The biggest IT challenge hospitals face today is meeting increasing demand from patients for data and information accessibility. Consumer-facing technologies such as Apple Health, Google Fit and Apple AirDrop are causing patients to expect more from medical providers.
Common questions hospitals field from patients:
“I want to video chat with my doctor. That means my doctor needs to access
my medical history remotely. How can we set that up?”
“I’m using Fitbit/Apple Watch/some other wearable. What are the benefits of my sharing this data with you?”
“Can I download my CAT scan to my iPhone so I can get a second opinion?”
In a nutshell, patients want their medical data to flow back and forth as smoothly as their social data. That requires hospitals to find secure ways to provide third-party access to historically walled-off records. Integrating with legacy systems, ensuring security and privacy, and working within regulatory guidelines and budget realities is a challenge all hospital IT teams face. Prioritizing the effort and finding the right partners is the next step for these organizations. Vendors are starting to target this need with new security solutions.
John Tempesco, senior director, operations, Healthcare Group at AtHoc, Inc.
Healthcare organizations have implemented clinical information systems which are now used as an integral part of patient workflow. As these systems expand deeper and deeper into the clinical workflow across the continuum of care, the dependency on them continues to increase. It causes a great deal of frustration and confusion within the practice of medicine if there is an IT outage. Whether they’re down because of a scheduled or unscheduled event, or due to an emergency situation, healthcare cannot stop because an essential tool is unavailable.
Mass notification systems are being used to ensure business continuity during an IT outage. After Kaiser Permanente implemented AtHoc’s mass notification system, the time to inform everyone of an IT outage was cut from more than two hours to two minutes. In two minutes, via a mass notification system that used phone calls, texts, emails, or desktop pop-up alerts, the organization was able to communicate awareness of an outage and also provide a link to a shadow network that could be used temporarily until the main network was back up and running.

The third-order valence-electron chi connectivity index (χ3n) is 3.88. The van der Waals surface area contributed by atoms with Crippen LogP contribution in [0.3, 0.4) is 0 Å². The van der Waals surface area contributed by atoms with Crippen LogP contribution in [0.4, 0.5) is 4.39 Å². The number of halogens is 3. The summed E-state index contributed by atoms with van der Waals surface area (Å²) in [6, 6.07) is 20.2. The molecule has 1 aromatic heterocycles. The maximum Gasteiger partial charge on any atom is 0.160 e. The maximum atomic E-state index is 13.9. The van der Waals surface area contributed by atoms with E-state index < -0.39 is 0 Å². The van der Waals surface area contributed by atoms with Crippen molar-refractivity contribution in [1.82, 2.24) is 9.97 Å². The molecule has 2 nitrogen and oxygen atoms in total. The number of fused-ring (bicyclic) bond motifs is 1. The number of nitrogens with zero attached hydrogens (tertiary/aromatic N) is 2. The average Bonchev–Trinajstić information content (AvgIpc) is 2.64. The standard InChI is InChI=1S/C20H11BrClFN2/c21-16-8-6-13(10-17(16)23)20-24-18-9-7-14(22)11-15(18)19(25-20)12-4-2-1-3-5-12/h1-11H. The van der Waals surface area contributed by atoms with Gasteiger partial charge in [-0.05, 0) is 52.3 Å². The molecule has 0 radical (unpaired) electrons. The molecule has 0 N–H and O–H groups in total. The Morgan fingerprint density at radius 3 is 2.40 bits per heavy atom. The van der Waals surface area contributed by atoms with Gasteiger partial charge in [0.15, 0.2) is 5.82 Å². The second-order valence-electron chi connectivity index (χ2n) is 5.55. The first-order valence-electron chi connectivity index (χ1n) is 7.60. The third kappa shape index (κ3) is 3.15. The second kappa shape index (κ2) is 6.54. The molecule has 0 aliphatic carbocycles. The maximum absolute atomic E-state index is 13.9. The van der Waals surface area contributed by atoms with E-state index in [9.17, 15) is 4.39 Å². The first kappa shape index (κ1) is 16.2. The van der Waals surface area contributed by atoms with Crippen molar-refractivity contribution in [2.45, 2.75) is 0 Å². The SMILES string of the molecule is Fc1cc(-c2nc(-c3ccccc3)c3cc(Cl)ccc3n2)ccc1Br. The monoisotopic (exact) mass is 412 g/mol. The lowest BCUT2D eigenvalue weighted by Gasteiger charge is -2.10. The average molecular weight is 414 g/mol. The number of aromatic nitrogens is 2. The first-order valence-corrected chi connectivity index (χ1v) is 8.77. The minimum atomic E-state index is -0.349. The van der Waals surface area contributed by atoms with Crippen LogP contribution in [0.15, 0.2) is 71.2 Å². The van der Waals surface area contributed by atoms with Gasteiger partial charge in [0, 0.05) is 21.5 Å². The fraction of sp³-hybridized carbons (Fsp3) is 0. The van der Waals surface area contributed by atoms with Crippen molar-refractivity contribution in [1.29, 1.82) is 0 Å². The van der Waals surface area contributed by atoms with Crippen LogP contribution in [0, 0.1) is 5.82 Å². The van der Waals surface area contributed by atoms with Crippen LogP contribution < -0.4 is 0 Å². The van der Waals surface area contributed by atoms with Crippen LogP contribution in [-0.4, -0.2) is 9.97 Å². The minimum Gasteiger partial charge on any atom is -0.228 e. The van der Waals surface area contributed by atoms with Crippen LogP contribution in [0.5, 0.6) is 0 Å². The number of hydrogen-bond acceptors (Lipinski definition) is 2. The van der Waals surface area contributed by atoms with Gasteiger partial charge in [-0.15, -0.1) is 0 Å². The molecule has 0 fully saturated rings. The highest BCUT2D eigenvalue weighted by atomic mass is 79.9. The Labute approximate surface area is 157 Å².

It is now also used to reach out to a targeted list of individuals identified as needed to address a variety of outage scenarios. The process has reduced downtime due to IT outages by 50 percent.
Michael DeLuca, executive vice president of technology and client services, Prodigo Solutions
It’s become imperative for hospitals and health systems to have the right technology in place to manage contract compliance. Why? Technology can enable health systems to save millions of dollars by minimizing off-contract supply chain spend and maximizing supplier rebate programs, which are incredibly important to the bottom line especially amid declining reimbursements. Many health systems today are managing compliance with the help of their legacy item master repository, which often doesn’t contain enough information to adequately support contract compliancy programs, namely at the point-of-purchase. Health systems that have found the limitations of the item master to be too great, are augmenting existing technology to enrich data and to improve search capabilities. New content management solutions can consolidate and enrich dispersed data as well as provide real-time visibility into what the health system bought by category, by company, by item, against the contract terms, where it was relative to year-to-date, how much was saved, and who bought it. I believe leveraging recent technology enhancements to manage contract compliance at the point-of-purchase is one of the top IT investments the C-suite will prioritize in the near term because of the compelling business case. It’s hard to ignore the dramatic savings potential.